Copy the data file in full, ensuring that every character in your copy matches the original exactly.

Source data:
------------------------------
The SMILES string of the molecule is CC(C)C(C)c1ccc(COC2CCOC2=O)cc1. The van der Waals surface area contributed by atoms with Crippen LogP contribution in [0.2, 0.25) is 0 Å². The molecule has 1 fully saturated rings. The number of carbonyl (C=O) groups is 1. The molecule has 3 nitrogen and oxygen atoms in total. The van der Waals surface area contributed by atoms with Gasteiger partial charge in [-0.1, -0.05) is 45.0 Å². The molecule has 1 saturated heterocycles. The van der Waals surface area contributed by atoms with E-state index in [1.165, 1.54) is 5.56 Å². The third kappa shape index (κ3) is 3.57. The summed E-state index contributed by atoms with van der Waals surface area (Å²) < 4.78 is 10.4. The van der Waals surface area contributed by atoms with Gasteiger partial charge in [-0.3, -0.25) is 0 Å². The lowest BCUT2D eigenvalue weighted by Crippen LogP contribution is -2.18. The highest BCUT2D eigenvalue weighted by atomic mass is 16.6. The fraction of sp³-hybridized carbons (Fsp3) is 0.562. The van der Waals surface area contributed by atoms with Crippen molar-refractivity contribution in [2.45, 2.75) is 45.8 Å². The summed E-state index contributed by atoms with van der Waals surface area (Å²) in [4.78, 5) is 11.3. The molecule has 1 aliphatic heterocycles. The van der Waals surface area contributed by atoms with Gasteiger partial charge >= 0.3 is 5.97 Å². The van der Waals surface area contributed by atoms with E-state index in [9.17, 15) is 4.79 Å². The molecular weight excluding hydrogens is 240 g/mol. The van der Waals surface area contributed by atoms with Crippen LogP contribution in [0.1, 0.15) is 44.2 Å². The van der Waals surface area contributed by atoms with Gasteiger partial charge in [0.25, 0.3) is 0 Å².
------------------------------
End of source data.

The SMILES string of the molecule is CC(C)C(C)c1ccc(COC2CCOC2=O)cc1. The van der Waals surface area contributed by atoms with Crippen LogP contribution in [0.2, 0.25) is 0 Å². The molecule has 1 fully saturated rings. The number of carbonyl (C=O) groups is 1. The molecule has 3 nitrogen and oxygen atoms in total. The van der Waals surface area contributed by atoms with Gasteiger partial charge in [-0.1, -0.05) is 45.0 Å². The molecule has 1 saturated heterocycles. The van der Waals surface area contributed by atoms with E-state index in [1.165, 1.54) is 5.56 Å². The third kappa shape index (κ3) is 3.57. The summed E-state index contributed by atoms with van der Waals surface area (Å²) < 4.78 is 10.4. The van der Waals surface area contributed by atoms with Gasteiger partial charge in [-0.3, -0.25) is 0 Å². The lowest BCUT2D eigenvalue weighted by Crippen LogP contribution is -2.18. The highest BCUT2D eigenvalue weighted by atomic mass is 16.6. The fraction of sp³-hybridized carbons (Fsp3) is 0.562. The van der Waals surface area contributed by atoms with Crippen molar-refractivity contribution in [2.45, 2.75) is 45.8 Å². The summed E-state index contributed by atoms with van der Waals surface area (Å²) in [4.78, 5) is 11.3. The molecule has 1 aliphatic heterocycles. The van der Waals surface area contributed by atoms with Gasteiger partial charge >= 0.3 is 5.97 Å². The van der Waals surface area contributed by atoms with E-state index in [9.17, 15) is 4.79 Å². The molecular weight excluding hydrogens is 240 g/mol. The van der Waals surface area contributed by atoms with Crippen LogP contribution in [0.1, 0.15) is 44.2 Å². The van der Waals surface area contributed by atoms with Gasteiger partial charge in [0.25, 0.3) is 0 Å².